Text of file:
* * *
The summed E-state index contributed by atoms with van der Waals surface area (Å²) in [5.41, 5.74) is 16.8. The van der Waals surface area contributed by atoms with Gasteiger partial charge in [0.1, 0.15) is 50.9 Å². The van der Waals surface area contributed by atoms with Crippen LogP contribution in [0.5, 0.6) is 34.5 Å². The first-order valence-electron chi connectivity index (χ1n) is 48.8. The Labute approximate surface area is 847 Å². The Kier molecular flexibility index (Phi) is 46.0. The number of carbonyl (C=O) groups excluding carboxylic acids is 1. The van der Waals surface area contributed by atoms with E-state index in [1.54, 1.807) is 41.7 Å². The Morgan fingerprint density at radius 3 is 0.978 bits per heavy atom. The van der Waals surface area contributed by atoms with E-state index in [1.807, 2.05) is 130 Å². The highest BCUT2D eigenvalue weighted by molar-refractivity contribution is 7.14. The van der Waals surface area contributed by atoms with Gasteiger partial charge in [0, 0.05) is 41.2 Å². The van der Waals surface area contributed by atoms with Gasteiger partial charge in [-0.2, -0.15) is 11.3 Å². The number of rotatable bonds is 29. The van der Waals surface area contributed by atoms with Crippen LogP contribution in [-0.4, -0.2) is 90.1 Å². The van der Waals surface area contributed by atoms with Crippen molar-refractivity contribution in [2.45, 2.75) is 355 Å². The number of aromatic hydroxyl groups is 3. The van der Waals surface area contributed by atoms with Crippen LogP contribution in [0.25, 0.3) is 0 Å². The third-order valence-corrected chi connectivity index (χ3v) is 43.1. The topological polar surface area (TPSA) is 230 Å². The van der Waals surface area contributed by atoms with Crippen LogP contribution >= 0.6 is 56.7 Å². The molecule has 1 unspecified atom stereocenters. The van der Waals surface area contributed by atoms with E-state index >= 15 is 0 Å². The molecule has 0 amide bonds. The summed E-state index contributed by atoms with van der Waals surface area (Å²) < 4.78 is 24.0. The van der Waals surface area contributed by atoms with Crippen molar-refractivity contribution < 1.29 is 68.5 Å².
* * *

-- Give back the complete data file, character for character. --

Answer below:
The summed E-state index contributed by atoms with van der Waals surface area (Å²) in [5.41, 5.74) is 16.8. The van der Waals surface area contributed by atoms with Gasteiger partial charge in [0.1, 0.15) is 50.9 Å². The van der Waals surface area contributed by atoms with Crippen LogP contribution in [0.5, 0.6) is 34.5 Å². The first-order valence-electron chi connectivity index (χ1n) is 48.8. The Labute approximate surface area is 847 Å². The Kier molecular flexibility index (Phi) is 46.0. The number of carbonyl (C=O) groups excluding carboxylic acids is 1. The van der Waals surface area contributed by atoms with E-state index in [1.54, 1.807) is 41.7 Å². The Morgan fingerprint density at radius 3 is 0.978 bits per heavy atom. The van der Waals surface area contributed by atoms with E-state index in [1.807, 2.05) is 130 Å². The highest BCUT2D eigenvalue weighted by molar-refractivity contribution is 7.14. The van der Waals surface area contributed by atoms with Gasteiger partial charge in [0, 0.05) is 41.2 Å². The van der Waals surface area contributed by atoms with Gasteiger partial charge in [-0.2, -0.15) is 11.3 Å². The number of rotatable bonds is 29. The van der Waals surface area contributed by atoms with Crippen LogP contribution in [-0.4, -0.2) is 90.1 Å². The van der Waals surface area contributed by atoms with Crippen molar-refractivity contribution in [2.45, 2.75) is 355 Å². The number of aromatic hydroxyl groups is 3. The van der Waals surface area contributed by atoms with Crippen LogP contribution in [0.25, 0.3) is 0 Å². The third-order valence-corrected chi connectivity index (χ3v) is 43.1. The topological polar surface area (TPSA) is 230 Å². The van der Waals surface area contributed by atoms with Crippen LogP contribution >= 0.6 is 56.7 Å². The molecule has 1 unspecified atom stereocenters. The van der Waals surface area contributed by atoms with E-state index >= 15 is 0 Å². The molecule has 0 amide bonds. The summed E-state index contributed by atoms with van der Waals surface area (Å²) < 4.78 is 24.0. The van der Waals surface area contributed by atoms with Crippen molar-refractivity contribution < 1.29 is 68.5 Å².